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For the last 15 years, we've been running the 45-day survival instructor program with only one option. If you wanted to get certified, you had to do it all in one setting. And over the course of those 15 years, I've received thousands of phone calls from people telling me they can't take off work that long to take the program. And after all these years, we have finally caved and given in to customer demands to allow the course to be broken up. So we devised a two-phase

Overlanding (off-road truck driving) has rapidly emerged as a thrilling adventure for those who seek to traverse untamed terrains and distant landscapes. To embark on such journeys successfully, one needs reliable gear, and at the forefront of the equation is the right set of tires. Amongst the sea of options, the Yokohama Geolandar X-AT stands tall as the best overlanding tire, providing the perfect balance of performance, durability, fuel efficiency, and versatility. At least in this humble Overlander's opinion. I’ve been running them for years and absolutely love


In the vast tapestry of nature's bounty, few trees stand as tall and resilient as the cottonwood tree. A staple of North American landscapes, these majestic giants not only provide shelter and sustenance to numerous creatures but also possess remarkable medicinal properties that have been cherished by indigenous cultures for centuries. In this blog, we will delve into the remarkable survival uses of the cottonwood tree and explore the diverse medicinal uses that have made it a cherished resource in traditional herbal medicine. Cottonwood is the best friction firewood in North America and has many survival uses for fire starting, as well as other survival uses that include:
  • Shelter Building
The cottonwood tree's sturdy branches and thick foliage can be utilized to construct emergency shelters. Its branches can be woven together to create a basic frame, which can then be covered with leaves, bark, or additional foliage for insulation and protection from the elements.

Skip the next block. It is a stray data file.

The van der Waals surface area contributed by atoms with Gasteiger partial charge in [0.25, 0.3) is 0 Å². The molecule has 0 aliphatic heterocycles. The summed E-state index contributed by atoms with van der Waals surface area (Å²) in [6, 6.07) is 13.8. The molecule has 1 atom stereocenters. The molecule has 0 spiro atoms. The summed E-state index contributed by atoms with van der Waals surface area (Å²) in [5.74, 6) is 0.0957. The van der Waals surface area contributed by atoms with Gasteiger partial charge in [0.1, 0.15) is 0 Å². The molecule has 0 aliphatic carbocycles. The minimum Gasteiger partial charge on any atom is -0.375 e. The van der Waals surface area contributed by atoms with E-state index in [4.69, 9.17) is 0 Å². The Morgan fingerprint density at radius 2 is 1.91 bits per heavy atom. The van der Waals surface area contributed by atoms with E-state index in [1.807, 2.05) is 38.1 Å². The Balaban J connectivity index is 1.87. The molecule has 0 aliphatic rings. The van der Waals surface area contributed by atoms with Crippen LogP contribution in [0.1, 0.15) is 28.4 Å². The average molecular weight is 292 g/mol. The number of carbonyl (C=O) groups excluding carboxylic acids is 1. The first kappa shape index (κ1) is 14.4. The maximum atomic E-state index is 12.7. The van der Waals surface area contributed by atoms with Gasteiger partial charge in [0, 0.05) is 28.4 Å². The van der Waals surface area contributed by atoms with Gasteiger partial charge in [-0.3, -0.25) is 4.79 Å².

• Fire Starting
The cottonwood tree's inner bark and twigs contain flammable properties, making them excellent fire-starting materials. The inner bark can be shredded into fine fibers to create tinder, while the dry twigs can be used as kindling to ignite a fire easily. And in the video below, we delve into the many reasons it’s the best bow drill or friction firewood in North America. This is its best use for the survivor.
  • Cordage and Lashing
The inner bark of cottonwood contains fibrous strands that can be processed into cordage. By stripping the bark and twisting the fibers together, you can create strong and durable ropes for lashing together shelters, building tools, or constructing other survival essentials.
  • Edible Parts
The cottonwood's young leaves can be used in salads or cooked as greens, and the inner bark can be ground into coarse flour for supplementary sustenance. Though these won’t have many calories, they do have micronutrients.

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